'Start Slowly and be Flexible,' Says Drew Barrymore about Transitioning to a plant-based diet.

Drew Barrymore, an actress and talk show host, recalls her reaction to Jonathan Safran Foer's seminal book "Eating Animals," which explores what it means to eat animals in modern society.

That was 13 years ago, and she still remembers it.

"Well, it ruined my chicken!" In a Zoom interview, Barrymore told Healthline.

Barrymore was reared vegetarian before switching to a vegan diet at the age of 26. She claims that two decades ago, embracing veganism, or avoiding animal products, was more difficult than it is now.

"It was so difficult to find anything to eat back then, and the world has evolved in fantastic ways in the last three years," she remarked, referring to the increased availability of vegan-friendly foods. "Then I experimented with meat and became a flexitarian."

When it came to choosing meals for her children, Barrymore's attitude to food, which included avoiding meat products while looking for sustainable, healthful, and flavorful alternatives, was a struggle.

Barrymore, a mother of two children named Olive and Frankie, stated that after eliminating chicken out of her life all those years ago, she was surprised to find "chicken tenders everywhere" when she went grocery shopping.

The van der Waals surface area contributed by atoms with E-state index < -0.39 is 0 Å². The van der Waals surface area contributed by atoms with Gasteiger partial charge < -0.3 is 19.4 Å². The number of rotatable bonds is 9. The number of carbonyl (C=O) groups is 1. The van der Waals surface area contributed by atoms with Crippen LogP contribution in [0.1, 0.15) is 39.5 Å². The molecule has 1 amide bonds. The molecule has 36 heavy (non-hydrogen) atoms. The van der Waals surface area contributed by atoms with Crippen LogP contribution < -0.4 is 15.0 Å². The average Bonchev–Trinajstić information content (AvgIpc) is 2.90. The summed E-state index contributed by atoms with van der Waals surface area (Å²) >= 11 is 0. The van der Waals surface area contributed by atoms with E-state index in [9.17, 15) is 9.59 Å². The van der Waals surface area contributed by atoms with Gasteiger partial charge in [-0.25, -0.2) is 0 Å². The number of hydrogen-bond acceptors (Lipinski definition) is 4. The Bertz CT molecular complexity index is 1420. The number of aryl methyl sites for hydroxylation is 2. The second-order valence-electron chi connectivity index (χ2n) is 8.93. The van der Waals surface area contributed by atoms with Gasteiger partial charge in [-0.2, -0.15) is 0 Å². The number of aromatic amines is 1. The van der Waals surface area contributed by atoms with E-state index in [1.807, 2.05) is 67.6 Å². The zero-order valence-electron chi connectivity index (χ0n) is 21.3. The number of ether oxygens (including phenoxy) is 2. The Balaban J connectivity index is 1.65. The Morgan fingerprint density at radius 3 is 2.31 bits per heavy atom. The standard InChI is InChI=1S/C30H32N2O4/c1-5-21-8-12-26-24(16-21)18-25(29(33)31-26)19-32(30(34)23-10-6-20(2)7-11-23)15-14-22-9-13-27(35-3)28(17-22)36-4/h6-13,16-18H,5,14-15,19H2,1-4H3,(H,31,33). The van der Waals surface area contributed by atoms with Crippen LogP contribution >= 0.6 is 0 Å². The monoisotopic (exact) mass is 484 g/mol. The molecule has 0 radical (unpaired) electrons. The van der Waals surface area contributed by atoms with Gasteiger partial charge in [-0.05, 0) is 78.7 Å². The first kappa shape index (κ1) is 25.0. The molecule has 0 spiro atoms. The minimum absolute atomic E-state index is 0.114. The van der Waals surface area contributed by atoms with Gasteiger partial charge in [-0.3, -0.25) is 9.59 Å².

"Chicken tenders are everywhere for kids," she explained, "and they get used to them and crave them, and you're trying to avoid a breakdown."

This is why her most recent brand collaboration has completed the circle for her.

Last year, Barrymore joined Quorn. Mycoprotein, a protein derived from a naturally occurring fungus called Fusarium venenatum, is used in the company's meat-substitute food products.

Barrymore chatted with Healthline about why she enjoys serving as the brand's "Chief Mom Officer," her developing dietary philosophy, and advice for other parents looking for the finest options for their children.